SAN CRISTOBAL, VENEZUELA – MARCH 08: A father and daughter rest while someone holds their place before sunrise in a long line to buy basic foodstuffs at a supermarket on March 8, 2014 in San Cristobal, the capital of Tachira state, Venezuela. Shortage of such products as flour, milk and sugar have made life increasingly difficult for residents of Tachira, which has been a focal point for anti-government protests for almost a month. (Photo by John Moore/Getty Images)

Unemployment, inflation, and high crime rates plaguing the South American country

In the streets of Venezuela, hundred-bolivar bills are treated like napkins, restaurant owners are missing toilet paper, the black market has become a hub for even the most basic of human necessities, and at the same time, the government is powerless while the country is undergoing the worst domestic crisis in recent memory. The successor to celebrated figure Hugo Chavez, President Nicolas Maduro, has been struggling with leftover economic policies and political challenges that threaten to devastate the country and spiral out of control.


The crisis in Venezuela is mostly attributed to the economic policy decisions of the Chavez administration—especially the country’s over reliance on exporting oil, which accounts for over 95 per cent of export revenues. The government refused to raise the price of oil due to its abundance in the territory, which occurred simultaneously with the collapse of the oil market and Venezuela’s hard-hitting recession.

Chavez used the initial earnings from oil exports to finance many social services aimed at alleviating the burden on poor people, but the falling international oil prices meant that these programs have largely been cut, resulting in a lower standard of living and shortages of basic goods. Due to these shortages, many supermarket shelves remain empty, the government is strictly controlling supplies, and many Venezuelans are crossing the Colombian border to buy their everyday needs. Chavez’s government decided to provide subsidies for rice, sugar, medicine, toilet paper, and other commodities. These forms of public assistance helped compose the president’s populist message, but ultimately resulted in heavy state dependence.

The “Chavismo” economic policies, though initially meant to help the poor, translated into high inflation rates. The International Monetary Fund estimated that in 2017 the inflation rate would reach over 1,600 per cent, the highest in the country’s history. It is important to note that many economists regard a “good” inflation rate to be between four and six per cent—placing Venezuela’s in the category of hyperinflation. The rising rates have rendered Venezuela’s national currency, the bolivar, almost worthless, in a scene reminiscent of postwar Germany.


Maduro is facing intense opposition across the country. In a report by Reuters in late 2016, a pollster named Datanalisis found that less than 20 per cent of the local population approve of the president, an all time low for the administration. The same poll found that more than 78 per cent of citizens disapproved of the president. In contrast, former President Hugo Chavez’s approval ratings never fell below 50 per cent.

The opposition are making intense efforts to remove the president from power. In mid-2016, opposition leaders kick-started the process by beginning recall procedures. Under the Venezuelan constitution, the recall of a president can only be initiated once they have served half of their term in office. There are three steps: The opposition must collect the signatures of one per cent of voters in each of the 24 states. Once completed, they have three days to collect the signatures of 20 per cent of voters in each state. This would then trigger a recall referendum. In order to successfully remove the president from office, the opposition must receive more votes for his recall than the votes Maduro received when elected.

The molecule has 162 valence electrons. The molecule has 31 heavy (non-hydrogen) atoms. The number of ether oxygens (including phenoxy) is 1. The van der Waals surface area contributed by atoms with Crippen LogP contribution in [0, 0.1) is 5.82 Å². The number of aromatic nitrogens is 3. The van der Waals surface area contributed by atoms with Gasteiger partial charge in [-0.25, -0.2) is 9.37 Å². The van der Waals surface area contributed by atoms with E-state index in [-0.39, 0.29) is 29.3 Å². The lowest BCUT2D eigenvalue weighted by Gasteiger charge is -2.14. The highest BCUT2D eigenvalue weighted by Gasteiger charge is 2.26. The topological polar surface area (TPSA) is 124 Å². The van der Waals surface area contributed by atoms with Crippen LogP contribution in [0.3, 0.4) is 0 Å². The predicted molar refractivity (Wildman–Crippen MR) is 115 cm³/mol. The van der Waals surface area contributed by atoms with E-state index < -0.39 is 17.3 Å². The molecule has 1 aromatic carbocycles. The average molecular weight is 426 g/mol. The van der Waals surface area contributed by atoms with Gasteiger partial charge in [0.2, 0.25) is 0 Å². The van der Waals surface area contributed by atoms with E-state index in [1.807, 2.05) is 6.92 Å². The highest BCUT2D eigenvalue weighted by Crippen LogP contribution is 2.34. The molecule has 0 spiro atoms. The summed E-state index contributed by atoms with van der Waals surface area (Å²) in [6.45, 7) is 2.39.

So far, recall proponents have completed the first stage. They were scheduled to begin the second step, but government officials stopped the movement upon hearing allegations of fraud in the collection of signatures. As of early 2017 the recall vote is suspended and Venezuelans across the country are protesting against the administration.

In late March, the Supreme Court, dominated by pro-administration appointees, voted to remove legislative power from the country’s National Assembly, a move many are calling a coup. Now, members of the tribunal have the authority to write laws themselves.


The free-fall of Venezuela down the rabbit hole has made many people question the country’s Socialist governance. Jeff Jacoby, in a column published by the Boston Globe on December 25, 2016, argued, “Socialism invariably kills and impoverishes. Gushing oil revenues amid a global energy boom could temporarily disguise the corrosion caused by a government takeover of market functions. But only temporarily. The Chavez/Maduro ‘Bolivarian revolution’ has been economic poison, just like every other Marxist “revolution” from Lenin’s Russia to Kim Il Sung’s North Korea to the Castros’ Cuba. By shredding property rights, dictating prices, and trying to control supply and demand, socialist regimes eventually make everything worse and virtually everyone poorer. Conversely, when governments protect free markets and allow buyers and sellers to interact freely, prosperity expands.”

Several pieces of both Chavez and Maduro‘s public policies contributed to the free-fall. Chavez refused to raise the prices of oil, subsidized enough products to create state dependence, and pushed the economy over the edge of hyperinflation. And Maduro’s refusal to leave office despite his failures has caused many to doubt the socialist policies of Venezuela.

Featured photo courtesy of the CBC

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